Thursday, April 23, 2009

"Worse is Better"

When I was new in my career, I read a lot of books about programming craft. One common theme of the books was perfectionism - and analysis paralysis. That a team would want to get the requirements (or design) "right", and so, would not actually product anything. I never saw it; I thought it was a myth.

Then I went to work for a big company. Oh. My. Goodness.

I met people who talked a great game yet, in a period of years, had never actually shipped any software. I'm talking about /nothing/. Years later, some of them are senior managers and executives. I'm still not quite sure I understand how that works. I have a clue, but that's not what this post is about.

I realized that -- somehow -- my value system was different. I wanted to get something out there, learn from it's failings, adjust it, and make it better - instead of trying to get everything right "up front." Reading things like Peopleware or the Agile Manifesto convinced me that I was not the only person that felt this way.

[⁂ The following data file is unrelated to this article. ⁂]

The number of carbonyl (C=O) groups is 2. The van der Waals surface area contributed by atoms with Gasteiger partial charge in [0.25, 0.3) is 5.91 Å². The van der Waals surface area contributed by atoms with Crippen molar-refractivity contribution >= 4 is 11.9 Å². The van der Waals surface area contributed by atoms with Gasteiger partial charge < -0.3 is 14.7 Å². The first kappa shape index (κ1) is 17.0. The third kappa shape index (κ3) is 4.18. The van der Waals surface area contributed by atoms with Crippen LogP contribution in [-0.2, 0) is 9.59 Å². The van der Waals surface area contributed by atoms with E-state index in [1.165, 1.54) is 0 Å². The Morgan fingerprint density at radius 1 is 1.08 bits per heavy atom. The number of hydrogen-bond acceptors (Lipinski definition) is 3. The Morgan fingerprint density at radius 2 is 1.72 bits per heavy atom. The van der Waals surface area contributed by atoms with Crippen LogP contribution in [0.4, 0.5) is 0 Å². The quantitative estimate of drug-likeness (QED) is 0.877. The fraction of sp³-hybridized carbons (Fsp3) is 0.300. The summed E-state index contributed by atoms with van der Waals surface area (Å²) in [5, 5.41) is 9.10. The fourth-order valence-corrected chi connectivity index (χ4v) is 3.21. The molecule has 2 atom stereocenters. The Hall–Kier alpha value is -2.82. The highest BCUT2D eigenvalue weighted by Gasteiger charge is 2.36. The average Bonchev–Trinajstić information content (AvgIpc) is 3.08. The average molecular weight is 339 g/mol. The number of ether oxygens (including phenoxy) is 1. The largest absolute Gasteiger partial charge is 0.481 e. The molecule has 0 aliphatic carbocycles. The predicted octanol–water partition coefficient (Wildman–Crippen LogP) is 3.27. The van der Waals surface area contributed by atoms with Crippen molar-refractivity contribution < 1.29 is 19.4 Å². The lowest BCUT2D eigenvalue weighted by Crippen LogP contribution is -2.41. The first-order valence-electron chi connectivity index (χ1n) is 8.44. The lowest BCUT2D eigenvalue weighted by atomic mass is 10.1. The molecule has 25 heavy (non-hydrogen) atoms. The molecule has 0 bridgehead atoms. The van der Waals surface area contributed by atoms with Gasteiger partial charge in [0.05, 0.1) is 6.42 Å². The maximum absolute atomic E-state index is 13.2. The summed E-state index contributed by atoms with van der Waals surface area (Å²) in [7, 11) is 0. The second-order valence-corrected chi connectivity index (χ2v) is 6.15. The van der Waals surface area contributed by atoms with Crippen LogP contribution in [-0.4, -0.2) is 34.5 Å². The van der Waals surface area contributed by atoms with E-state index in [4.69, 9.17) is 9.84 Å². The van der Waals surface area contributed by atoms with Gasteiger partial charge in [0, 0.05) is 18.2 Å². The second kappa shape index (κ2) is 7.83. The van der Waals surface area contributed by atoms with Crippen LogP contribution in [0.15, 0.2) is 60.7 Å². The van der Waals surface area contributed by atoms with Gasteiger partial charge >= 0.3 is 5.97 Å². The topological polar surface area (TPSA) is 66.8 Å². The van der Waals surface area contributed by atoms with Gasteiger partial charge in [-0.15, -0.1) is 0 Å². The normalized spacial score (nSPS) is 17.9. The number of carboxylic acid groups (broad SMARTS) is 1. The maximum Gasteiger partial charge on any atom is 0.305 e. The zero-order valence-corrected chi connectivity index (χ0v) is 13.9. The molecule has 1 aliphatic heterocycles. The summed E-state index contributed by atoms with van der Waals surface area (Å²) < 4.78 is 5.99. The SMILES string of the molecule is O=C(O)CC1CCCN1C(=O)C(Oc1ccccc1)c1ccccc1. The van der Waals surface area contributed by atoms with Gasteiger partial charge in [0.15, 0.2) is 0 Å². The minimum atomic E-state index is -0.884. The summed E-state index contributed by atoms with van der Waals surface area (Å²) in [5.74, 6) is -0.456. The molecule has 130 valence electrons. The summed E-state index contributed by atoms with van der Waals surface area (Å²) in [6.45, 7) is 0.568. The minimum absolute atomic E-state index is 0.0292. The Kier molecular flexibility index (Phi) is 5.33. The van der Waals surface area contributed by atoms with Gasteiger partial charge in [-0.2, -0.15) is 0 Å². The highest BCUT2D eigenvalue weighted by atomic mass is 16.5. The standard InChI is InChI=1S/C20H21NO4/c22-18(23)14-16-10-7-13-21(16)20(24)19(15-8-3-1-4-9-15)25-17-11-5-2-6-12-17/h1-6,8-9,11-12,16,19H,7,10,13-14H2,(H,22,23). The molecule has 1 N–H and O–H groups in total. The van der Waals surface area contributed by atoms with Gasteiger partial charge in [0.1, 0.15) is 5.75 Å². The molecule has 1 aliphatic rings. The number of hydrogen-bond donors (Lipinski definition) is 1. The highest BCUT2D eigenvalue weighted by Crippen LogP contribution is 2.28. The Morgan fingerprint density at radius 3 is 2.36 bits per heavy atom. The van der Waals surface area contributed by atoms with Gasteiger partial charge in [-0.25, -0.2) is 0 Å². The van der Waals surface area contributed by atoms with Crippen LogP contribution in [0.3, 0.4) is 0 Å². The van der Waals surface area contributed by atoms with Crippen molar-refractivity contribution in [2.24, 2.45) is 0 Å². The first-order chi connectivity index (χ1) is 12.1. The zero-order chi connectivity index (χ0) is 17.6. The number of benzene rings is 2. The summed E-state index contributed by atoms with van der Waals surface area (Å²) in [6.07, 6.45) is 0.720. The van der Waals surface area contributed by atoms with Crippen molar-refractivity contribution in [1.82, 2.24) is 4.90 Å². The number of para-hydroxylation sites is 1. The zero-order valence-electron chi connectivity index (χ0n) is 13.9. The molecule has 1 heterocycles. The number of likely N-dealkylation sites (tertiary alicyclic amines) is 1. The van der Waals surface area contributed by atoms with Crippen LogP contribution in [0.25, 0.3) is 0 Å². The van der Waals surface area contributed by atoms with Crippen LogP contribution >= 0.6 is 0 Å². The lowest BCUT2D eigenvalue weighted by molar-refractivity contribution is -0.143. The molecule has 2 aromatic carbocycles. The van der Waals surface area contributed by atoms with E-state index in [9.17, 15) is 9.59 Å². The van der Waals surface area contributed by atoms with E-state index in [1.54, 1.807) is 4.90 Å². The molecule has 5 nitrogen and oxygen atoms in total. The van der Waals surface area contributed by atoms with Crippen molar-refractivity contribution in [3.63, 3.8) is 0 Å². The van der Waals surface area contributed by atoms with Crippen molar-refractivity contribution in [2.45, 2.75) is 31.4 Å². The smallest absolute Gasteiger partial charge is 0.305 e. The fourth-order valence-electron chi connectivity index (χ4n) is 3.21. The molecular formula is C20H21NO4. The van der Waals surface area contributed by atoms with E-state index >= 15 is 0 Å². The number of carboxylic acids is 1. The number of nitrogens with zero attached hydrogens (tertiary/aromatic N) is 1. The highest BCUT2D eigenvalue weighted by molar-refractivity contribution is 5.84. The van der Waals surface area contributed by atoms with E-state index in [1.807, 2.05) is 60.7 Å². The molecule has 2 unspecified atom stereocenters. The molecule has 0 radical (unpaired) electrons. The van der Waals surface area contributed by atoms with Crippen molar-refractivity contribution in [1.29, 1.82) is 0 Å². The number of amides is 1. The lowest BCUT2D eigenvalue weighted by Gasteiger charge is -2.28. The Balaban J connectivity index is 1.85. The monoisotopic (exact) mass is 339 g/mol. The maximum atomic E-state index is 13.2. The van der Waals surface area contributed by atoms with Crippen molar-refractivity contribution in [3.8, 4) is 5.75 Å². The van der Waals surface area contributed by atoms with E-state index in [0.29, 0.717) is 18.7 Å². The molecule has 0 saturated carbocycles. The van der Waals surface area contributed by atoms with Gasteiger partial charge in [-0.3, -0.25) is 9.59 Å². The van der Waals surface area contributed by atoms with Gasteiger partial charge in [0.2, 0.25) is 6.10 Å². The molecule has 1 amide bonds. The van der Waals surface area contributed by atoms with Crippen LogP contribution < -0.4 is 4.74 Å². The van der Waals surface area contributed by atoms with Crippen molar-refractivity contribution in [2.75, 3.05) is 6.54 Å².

The best (short) explanation of this I have ever read is "Worse Is Better" by Richard Gabriel; here is an excerpt:

I and just about every designer of Common Lisp and CLOS has had extreme exposure to the MIT/Stanford style of design. The essence of this style can be captured by the phrase ``the right thing.'' To such a designer it is important to get all of the following characteristics right:

* Simplicity-the design must be simple, both in implementation and interface. It is more important for the interface to be simple than the implementation.

* Correctness-the design must be correct in all observable aspects. Incorrectness is simply not allowed.

* Consistency-the design must not be inconsistent. A design is allowed to be slightly less simple and less complete to avoid inconsistency. Consistency is as important as correctness.

* Completeness-the design must cover as many important situations as is practical. All reasonably expected cases must be covered. Simplicity is not allowed to overly reduce completeness.

I believe most people would agree that these are good characteristics. I will call the use of this philosophy of design the ``MIT approach.'' Common Lisp (with CLOS) and Scheme represent the MIT approach to design and implementation.

The worse-is-better philosophy is only slightly different: